Each day at daybreak, two men set out on foot for the Trenton Area Soup Kitchen: Maximino “Mike” Mendez from South Trenton and Bruce Howard from the north. After an hour’s walk, trekking through all kinds of weather, they meet at TASK’s building on Escher Street, ready to get the soup kitchen’s day started.
By 6:30am, in the quiet before the clanging of pots and pans, Bruce starts the coffee, makes the juice, sets aside the fruit, snacks, and juice for meals that will be delivered outside of our main location, and puts out breakfast for the adult education students who come in early. Next, he helps prepare the cooks’ work stations by laying down thick, black rubber floor mats.
In TASK’s dining hall, Mike sets up the chairs, cleans the tables, empties the trash bins, and prepares the bathrooms, making sure there are hand towels and soap. Last, before staff and patrons come in, he sweeps and mops the floors — a job he’ll do twice more throughout the day.
As the cooks start preparing the noon meal, Bruce says, calm eyes peeking out from under a pale blue baseball cap, “I start on the pots. I jump on those, get them cleaned up. I don’t like to see them sitting over there [in the sink].” Never mind the 800 large, orange plastic meal trays Bruce shepherds through the dishwasher daily.
Bruce is the TASK dishwasher extraordinaire and Mike is TASK’s custodial supervisor par excellence. A transplant at 16 from Puerto Rico, Mike was on the job 18 years when Bruce showed up. Mike took Bruce, who grew up in the Wilbur section of Trenton, under his wing and showed him the ropes.
Mike, who has worked under every director TASK has ever had, remembers back 31 years to some of the soup kitchen’s earliest days: “We go to the market, buy the bread, and with a little wagon we pick up the meat and cheese for the sandwiches, then we go to a church — they got a machine to cut the meat. A couple volunteers, old ladies, cut the meat for the sandwiches. We wrap up the sandwiches in paper and put them in a big box and take them out to the parking lot. The people come to the parking lot, we give the bags to the people. No place to sit down. If they want to sit down, they gotta sit on the ground.”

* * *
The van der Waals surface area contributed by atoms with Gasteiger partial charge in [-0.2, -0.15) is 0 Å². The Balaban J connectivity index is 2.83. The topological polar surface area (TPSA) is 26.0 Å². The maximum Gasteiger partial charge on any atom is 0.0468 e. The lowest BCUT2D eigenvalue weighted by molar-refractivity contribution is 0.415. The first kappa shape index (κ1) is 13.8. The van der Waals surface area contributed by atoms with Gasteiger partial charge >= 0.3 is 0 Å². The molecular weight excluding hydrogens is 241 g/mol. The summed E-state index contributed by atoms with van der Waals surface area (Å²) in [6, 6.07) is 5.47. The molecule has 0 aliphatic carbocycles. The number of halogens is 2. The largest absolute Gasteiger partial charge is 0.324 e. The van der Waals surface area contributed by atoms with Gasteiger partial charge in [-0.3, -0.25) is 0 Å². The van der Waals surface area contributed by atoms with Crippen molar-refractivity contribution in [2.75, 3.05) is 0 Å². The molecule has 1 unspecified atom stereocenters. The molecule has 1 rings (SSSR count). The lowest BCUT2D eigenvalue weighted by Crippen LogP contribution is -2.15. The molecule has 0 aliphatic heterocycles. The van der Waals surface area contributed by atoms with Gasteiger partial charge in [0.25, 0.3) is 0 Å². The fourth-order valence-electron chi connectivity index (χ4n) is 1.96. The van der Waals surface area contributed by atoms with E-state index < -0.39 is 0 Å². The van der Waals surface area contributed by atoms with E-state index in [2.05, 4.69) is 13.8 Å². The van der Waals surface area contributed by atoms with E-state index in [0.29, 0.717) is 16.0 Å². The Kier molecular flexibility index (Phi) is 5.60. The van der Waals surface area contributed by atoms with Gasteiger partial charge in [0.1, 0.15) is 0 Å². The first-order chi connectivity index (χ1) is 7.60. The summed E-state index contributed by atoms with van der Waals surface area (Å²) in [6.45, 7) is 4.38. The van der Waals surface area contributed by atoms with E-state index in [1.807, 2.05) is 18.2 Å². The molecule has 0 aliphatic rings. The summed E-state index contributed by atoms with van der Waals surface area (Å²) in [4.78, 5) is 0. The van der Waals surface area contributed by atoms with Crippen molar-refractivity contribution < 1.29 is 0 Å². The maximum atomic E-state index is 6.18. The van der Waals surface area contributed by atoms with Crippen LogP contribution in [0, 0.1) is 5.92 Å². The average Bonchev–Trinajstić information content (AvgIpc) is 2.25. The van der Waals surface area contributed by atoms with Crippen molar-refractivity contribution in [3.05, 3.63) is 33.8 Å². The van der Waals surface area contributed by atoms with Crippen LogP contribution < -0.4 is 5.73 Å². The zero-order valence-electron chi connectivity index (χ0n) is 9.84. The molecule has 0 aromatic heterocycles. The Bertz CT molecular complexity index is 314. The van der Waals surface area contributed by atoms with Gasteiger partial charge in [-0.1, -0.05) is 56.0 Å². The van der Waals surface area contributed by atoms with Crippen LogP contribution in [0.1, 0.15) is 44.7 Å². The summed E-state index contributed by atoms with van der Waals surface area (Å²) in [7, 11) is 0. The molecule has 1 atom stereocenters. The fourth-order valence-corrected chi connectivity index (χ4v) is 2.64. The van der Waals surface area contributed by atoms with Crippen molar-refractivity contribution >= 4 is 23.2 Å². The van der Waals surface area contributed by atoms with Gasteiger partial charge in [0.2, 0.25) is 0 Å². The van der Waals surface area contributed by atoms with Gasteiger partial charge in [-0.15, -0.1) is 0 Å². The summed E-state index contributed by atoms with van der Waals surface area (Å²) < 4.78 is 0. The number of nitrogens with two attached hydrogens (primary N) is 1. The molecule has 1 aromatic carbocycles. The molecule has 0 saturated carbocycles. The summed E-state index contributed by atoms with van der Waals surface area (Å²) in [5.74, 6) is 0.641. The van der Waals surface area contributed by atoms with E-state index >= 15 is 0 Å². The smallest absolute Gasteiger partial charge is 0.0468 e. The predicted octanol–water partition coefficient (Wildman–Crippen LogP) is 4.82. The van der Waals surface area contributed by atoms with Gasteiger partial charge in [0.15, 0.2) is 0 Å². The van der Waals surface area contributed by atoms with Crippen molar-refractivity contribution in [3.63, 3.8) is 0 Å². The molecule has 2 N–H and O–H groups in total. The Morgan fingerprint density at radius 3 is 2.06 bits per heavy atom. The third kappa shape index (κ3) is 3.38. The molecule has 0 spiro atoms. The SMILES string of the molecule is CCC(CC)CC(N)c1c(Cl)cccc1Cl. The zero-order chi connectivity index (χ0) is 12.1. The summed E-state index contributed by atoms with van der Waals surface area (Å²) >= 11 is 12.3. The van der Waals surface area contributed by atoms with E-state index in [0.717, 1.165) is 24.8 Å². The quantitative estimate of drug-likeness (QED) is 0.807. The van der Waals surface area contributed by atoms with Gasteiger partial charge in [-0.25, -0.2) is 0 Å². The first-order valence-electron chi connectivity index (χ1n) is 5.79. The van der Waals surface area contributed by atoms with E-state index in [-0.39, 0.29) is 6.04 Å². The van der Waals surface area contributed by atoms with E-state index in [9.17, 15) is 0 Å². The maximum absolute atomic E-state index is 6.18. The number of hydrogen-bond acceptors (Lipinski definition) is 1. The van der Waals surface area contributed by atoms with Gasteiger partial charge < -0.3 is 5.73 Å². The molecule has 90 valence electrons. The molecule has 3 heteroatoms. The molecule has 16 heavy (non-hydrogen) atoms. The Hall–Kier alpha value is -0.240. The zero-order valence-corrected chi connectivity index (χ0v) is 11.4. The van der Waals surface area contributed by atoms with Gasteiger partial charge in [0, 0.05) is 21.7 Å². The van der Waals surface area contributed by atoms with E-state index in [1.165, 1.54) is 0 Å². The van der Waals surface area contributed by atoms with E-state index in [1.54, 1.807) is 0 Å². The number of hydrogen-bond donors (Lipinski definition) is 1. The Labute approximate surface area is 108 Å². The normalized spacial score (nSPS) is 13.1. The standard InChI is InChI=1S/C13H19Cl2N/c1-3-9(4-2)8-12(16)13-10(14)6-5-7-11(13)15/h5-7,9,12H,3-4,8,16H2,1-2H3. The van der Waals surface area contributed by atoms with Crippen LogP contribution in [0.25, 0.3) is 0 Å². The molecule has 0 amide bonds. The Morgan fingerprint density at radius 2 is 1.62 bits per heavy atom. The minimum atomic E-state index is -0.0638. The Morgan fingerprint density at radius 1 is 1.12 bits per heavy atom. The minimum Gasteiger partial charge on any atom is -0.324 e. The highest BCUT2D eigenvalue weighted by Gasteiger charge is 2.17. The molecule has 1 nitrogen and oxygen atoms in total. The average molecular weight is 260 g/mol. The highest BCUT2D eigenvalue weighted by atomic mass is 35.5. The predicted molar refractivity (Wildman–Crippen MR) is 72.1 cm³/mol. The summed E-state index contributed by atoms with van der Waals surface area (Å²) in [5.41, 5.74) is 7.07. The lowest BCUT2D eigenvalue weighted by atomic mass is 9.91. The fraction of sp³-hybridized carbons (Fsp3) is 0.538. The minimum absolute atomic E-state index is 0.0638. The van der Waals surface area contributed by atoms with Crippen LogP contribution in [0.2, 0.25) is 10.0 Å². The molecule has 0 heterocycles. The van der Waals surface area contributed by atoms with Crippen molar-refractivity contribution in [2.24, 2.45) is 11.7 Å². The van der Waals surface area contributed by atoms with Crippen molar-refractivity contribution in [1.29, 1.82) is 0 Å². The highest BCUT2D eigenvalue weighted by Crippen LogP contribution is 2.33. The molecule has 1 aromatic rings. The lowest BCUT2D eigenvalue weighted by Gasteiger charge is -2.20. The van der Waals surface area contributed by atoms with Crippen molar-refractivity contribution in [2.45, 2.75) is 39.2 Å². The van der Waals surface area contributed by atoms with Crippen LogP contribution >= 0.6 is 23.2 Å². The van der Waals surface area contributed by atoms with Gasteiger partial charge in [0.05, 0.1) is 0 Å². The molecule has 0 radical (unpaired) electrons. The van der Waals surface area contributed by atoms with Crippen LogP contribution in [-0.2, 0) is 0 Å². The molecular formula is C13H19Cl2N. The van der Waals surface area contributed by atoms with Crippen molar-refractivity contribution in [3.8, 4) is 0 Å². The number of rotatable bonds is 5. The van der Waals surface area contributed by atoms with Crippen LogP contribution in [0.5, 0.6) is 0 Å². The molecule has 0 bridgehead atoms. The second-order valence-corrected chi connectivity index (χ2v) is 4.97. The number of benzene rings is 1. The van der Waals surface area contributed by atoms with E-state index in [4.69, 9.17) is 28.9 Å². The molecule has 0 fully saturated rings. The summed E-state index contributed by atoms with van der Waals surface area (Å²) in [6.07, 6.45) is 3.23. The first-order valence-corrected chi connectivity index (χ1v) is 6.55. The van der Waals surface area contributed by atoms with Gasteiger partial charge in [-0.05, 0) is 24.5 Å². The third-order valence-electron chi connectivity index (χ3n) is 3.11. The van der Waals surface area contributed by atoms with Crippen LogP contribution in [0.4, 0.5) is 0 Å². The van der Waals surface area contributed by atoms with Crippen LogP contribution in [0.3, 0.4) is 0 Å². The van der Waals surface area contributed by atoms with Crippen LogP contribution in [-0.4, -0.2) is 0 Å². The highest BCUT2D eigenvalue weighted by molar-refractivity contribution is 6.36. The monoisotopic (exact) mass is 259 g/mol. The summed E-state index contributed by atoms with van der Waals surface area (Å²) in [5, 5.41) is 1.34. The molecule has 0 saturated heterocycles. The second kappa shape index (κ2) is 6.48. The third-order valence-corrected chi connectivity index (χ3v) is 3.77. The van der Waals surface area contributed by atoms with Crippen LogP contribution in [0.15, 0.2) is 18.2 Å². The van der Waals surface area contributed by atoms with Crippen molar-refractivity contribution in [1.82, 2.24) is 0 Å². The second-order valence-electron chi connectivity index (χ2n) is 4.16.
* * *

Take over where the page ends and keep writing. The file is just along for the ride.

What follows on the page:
Today, TASK is different. Now with a spacious dining room, lots of tables and chairs, 13 satellite locations and serving a more substantial meal, Bruce and Mike have watched the soup kitchen grow from serving 150,000 to 292,000 meals annually and, over the years, they have proven there is no job too big or too small for this pair, as they tirelessly work to keep TASK running smoothly.
Nowadays, Mike talks about his concern for patrons who need to find meals when TASK isn’t open. He also likes to help orient shy patrons who come in for the first time. Bruce is especially worried for the young people out running the streets at night, homeless. He gives them bagged lunches when he can. They call him Uncle Bruce.
Mike, who has 14 siblings and likes to watch boxing, and Bruce, who has 11 brothers and sisters and likes listening to rap, each impart a quiet, steady presence amid the daily bustle of the soup kitchen. The two have forged a deep bond of mutual respect and friendship. When Bruce said, “Mike is my mentor. I have a lot of respect for him,” Mike was quick to respond, “Bruce is a good man. Good work, quiet. We’re like family.”
About TASK, Bruce nods in agreement when Mike says, “It’s like my house. I gotta be there.”
Bruce (left) and Mike have worked together at TASK for 13 years to make sure patrons and staff are comfortable and have everything they need. Thanks for all you do, fellas!